Brainstation, a new Toronto-based coding school that demands a smaller time and money commitment than other schools like Bitmaker Labs and Codeacademy, is set to launch its first program in early January.
Brainstation calls itself a progressive technology school in Toronto offering “education for the next generation of creators.” The program was designed by the former founder of Bitmaker Labs for individuals of all skill levels. A 12-week, part-time night course costs about $3,500, which revolves around small class sizes and hands-on, project-based learning.
It currently offers three courses in front-end, back-end and mobile development.
Just five spots remain available for the school’s first class of students, and about a month into the program the school will also host a hackathon for 200 developers to try and shed more light on the accessible world of coding.
Accessibility is the word for this new program. Cross-town Toronto coding school Bitmaker Labs offers an intensive, nine-week “bootcamp” that costs $9,000 per student. Duncan McCall, the former Bitmaker CEO who left to launch Brainstation, evidently must have had a change of heart over what kind of an offering would suit modern, primarily adult students.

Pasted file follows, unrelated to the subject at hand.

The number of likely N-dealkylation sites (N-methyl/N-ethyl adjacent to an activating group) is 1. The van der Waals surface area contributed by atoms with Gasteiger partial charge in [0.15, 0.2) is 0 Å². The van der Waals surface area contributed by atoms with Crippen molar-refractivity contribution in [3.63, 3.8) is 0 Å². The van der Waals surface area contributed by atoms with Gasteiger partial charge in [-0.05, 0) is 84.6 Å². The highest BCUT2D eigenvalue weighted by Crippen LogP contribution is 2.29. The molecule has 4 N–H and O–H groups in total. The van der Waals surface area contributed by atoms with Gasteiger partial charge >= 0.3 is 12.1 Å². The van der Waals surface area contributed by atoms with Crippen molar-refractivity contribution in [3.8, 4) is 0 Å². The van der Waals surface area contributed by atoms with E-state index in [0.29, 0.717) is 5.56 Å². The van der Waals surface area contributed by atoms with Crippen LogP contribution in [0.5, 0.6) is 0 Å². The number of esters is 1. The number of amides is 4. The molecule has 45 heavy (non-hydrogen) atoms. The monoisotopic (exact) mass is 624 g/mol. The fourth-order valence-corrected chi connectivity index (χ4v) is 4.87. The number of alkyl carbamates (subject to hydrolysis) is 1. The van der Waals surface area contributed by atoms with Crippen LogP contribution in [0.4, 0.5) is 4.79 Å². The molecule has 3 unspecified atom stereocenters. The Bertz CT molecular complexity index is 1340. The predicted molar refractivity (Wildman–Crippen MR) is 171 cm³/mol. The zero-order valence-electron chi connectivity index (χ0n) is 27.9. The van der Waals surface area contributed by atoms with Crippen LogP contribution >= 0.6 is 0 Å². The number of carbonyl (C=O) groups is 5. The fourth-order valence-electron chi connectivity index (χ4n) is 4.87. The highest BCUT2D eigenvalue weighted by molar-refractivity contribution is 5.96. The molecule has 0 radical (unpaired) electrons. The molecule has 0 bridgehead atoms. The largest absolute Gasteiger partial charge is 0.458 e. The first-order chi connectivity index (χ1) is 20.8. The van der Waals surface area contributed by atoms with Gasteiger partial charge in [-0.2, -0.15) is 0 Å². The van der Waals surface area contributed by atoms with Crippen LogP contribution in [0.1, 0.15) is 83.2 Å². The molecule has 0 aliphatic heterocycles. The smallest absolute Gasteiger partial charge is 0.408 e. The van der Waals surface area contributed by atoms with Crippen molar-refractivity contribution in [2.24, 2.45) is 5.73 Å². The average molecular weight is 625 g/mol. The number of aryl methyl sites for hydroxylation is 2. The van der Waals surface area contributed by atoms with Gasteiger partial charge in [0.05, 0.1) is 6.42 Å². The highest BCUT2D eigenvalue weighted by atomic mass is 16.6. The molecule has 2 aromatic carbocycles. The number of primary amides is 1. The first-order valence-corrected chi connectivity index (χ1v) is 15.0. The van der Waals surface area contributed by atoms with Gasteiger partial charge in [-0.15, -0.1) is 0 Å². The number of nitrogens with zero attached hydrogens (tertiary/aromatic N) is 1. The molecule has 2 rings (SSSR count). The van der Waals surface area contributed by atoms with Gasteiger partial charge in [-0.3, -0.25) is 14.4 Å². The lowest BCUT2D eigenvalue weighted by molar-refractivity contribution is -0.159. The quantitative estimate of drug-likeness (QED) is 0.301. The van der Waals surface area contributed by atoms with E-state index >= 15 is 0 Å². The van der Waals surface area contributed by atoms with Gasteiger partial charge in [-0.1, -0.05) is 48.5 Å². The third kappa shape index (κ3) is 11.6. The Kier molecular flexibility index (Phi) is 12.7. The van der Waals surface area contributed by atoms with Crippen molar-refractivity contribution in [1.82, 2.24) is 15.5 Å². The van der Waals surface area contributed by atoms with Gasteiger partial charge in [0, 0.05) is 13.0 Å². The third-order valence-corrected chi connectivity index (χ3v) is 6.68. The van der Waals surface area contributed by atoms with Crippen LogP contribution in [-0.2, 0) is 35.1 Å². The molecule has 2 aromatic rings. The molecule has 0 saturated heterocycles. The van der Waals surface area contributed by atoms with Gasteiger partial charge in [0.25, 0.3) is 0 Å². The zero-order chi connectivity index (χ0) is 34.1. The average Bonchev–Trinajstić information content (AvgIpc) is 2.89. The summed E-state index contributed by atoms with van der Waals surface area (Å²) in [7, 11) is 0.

He hooked up with fellow cofounders Apoorv Gupta, Jason Field and Alex Karasyov to offer something different. Brainstation allows those potential students who wouldn’t be able to take the leap of faith into a nine week fully immersive program- whether it be from money worries or time commitments with other jobs- to get a taste of coding. “Maybe they’re at a point where they’re looking for a shift in their life,” Field told BetaKit. “This allows them to maintain their job and their career, and keep the cash flow coming in while they come into this program. If at the end of the 12 weeks they’ve sparked an interest in coding and want to continue we’re happy to be a part of that change.”
And if not? “I guess they’ve taken that shot and they still have their jobs without leaving that income,” said Field.
Even Field admits that $3,500 in one lump sum (let alone $9,000 for other programs) is a big ask for some people, particularly for a program beginning after the Christmas spending season. To help alleviate some of the financial pressure, Brainstation has paired up with a third-party financial institution to help work out a steady payment program for students.
Scholarships are also available to Canadian Forces members and women. “We’re really trying to make this as accessible as possible,” said Field.
We think it should work out for them.